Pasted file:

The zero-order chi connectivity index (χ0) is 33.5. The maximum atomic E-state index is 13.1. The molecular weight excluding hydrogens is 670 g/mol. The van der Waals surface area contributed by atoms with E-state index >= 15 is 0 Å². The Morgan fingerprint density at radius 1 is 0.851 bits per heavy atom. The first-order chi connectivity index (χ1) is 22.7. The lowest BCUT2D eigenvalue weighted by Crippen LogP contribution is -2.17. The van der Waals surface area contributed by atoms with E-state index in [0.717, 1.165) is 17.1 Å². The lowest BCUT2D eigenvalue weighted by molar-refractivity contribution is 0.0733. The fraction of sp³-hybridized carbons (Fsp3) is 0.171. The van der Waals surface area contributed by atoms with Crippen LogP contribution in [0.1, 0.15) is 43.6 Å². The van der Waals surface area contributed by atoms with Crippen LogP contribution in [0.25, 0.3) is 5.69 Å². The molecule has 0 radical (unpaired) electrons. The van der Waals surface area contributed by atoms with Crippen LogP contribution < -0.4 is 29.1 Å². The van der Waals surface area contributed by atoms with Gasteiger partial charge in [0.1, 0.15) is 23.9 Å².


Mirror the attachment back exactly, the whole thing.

The zero-order chi connectivity index (χ0) is 33.5. The maximum atomic E-state index is 13.1. The molecular weight excluding hydrogens is 670 g/mol. The van der Waals surface area contributed by atoms with E-state index >= 15 is 0 Å². The Morgan fingerprint density at radius 1 is 0.851 bits per heavy atom. The first-order chi connectivity index (χ1) is 22.7. The lowest BCUT2D eigenvalue weighted by Crippen LogP contribution is -2.17. The van der Waals surface area contributed by atoms with E-state index in [0.717, 1.165) is 17.1 Å². The lowest BCUT2D eigenvalue weighted by molar-refractivity contribution is 0.0733. The fraction of sp³-hybridized carbons (Fsp3) is 0.171. The van der Waals surface area contributed by atoms with Crippen LogP contribution in [0.1, 0.15) is 43.6 Å². The van der Waals surface area contributed by atoms with Crippen LogP contribution in [0.25, 0.3) is 5.69 Å². The molecule has 0 radical (unpaired) electrons. The van der Waals surface area contributed by atoms with Crippen LogP contribution < -0.4 is 29.1 Å². The van der Waals surface area contributed by atoms with Gasteiger partial charge in [0.1, 0.15) is 23.9 Å².